Timelapse of Hurricane Sandy, Satellite Views October 23-31, 2012

Here’s a complete animation of Hurricane Sandy from October 23-31, as seen by GOES-13, a geosynchronous satellite that is in orbit nearly 36,000 km (23,000 miles) above Earth. This huge storm was costly in terms of death and destruction. The death toll currently stands at 160 (88 in the U.S., 54 in Haiti, 11 in Cuba), with damage estimates ranging from $10 – $55 billion.

Below is a timelapse animation which shows the full hemisphere view from GOES-13, showing the development of Hurricane Sandy as it begins over Central America and begins its path up through the Caribbean and the east coast of the U.S.

The Visible Infrared Imaging Radiometer Suite (VIIRS) on the Suomi NPP satellite acquired this image of the storm around 3:13 a.m. Eastern Daylight Time (7:13 Universal Time) on October 31. Credit: NASA/NOAA

This image from the Suomi NPP satellite shows remnants of Hurricane Sandy as it moved inland in the early morning hours of October 31, 2012. As the center of the system passed Pennsylvania, its maximum sustained winds were 40 miles (64 kilometers) per hour. This image is from the “day-night band” on VIIRS, which detects light wavelengths from green to near-infrared. The Moon lit the tops of the clouds.

Sandy’s clouds stretched from Hudson Bay to Chicago and Washington. Clusters of lights gave away the locations of some cities throughout the region; but along the East Coast, clouds mostly obscured the lights, many of which were blacked out due to the storm. On October 31, the Wall Street Journal reported that several million customers in multiple states were without electricity.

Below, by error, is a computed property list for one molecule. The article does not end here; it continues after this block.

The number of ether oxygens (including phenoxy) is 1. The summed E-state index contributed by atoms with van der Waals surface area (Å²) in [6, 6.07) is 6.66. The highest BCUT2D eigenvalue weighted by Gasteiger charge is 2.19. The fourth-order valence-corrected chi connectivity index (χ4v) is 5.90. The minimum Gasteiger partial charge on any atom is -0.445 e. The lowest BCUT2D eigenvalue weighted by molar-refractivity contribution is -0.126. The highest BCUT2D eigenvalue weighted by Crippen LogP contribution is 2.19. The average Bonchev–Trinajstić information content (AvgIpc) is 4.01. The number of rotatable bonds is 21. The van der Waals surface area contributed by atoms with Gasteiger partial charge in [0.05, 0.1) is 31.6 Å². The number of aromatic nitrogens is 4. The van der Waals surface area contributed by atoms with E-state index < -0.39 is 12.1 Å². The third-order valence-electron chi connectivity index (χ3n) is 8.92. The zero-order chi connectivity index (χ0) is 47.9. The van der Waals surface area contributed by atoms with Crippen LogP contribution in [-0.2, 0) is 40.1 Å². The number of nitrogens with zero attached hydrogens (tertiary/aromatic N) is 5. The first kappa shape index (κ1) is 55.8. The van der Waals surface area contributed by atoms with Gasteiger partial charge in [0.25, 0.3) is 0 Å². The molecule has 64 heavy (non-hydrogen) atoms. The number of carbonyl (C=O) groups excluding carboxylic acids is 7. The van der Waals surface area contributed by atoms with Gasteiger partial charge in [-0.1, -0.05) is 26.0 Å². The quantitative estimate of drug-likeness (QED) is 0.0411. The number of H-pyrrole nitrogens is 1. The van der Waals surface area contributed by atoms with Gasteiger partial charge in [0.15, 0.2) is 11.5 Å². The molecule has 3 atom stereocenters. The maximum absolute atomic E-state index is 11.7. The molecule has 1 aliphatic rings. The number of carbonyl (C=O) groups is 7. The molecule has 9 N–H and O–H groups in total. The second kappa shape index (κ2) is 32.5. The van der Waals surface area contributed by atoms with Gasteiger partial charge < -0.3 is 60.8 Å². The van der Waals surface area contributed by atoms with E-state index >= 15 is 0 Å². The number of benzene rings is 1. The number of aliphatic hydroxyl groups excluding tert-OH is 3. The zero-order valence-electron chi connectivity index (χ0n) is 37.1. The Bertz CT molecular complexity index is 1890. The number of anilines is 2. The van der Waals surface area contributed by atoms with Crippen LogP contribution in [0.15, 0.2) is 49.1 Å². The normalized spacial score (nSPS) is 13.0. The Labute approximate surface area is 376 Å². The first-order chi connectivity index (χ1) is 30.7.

You can see more satellite images of Sandy’s traverse at the NASA Earth Observatory website.

Nancy Atkinson

Nancy has been with Universe Today since 2004, and has published over 6,000 articles on space exploration, astronomy, science and technology. She is the author of two books: "Eight Years to the Moon: the History of the Apollo Missions," (2019) which shares the stories of 60 engineers and scientists who worked behind the scenes to make landing on the Moon possible; and "Incredible Stories from Space: A Behind-the-Scenes Look at the Missions Changing Our View of the Cosmos" (2016) tells the stories of those who work on NASA's robotic missions to explore the Solar System and beyond. Follow Nancy on Twitter at https://twitter.com/Nancy_A and and Instagram at and https://www.instagram.com/nancyatkinson_ut/

Recent Posts

South Korea’s First Orbital Mission to the Moon is on its Way

South Korea launched its first robotic mission to the Moon last week, as a SpaceX…

7 hours ago

Astronomers List 88 Distant Galaxies They Want to Look at With JWST. Some Are Less Than 200 Million Years Old.

Way back in the earliest ages of the universe, the first galaxies were born. Astronomers…

19 hours ago

With Martian air, Dirt, and Sunshine, It Should be Possible to Make Iron on Mars

When the first humans reach Mars, they'll probably live in habitats that were there ahead…

21 hours ago

A Remote Surgical Robot is Going to the International Space Station

The Miniaturized In-vivo Robotic Assistant (MIRA) is getting ready to fly to the ISS and…

1 day ago

Hubble can Still Impress and Inspire. Here's Globular Star Cluster NGC 6638

Wow, what a beauty! While we’ve all turned our attentions to the new James Webb…

1 day ago

Will Europa finally answer, ‘Are we alone?’

While NASA’s much-lauded Space Launch System stands ready for its maiden flight later this month…

2 days ago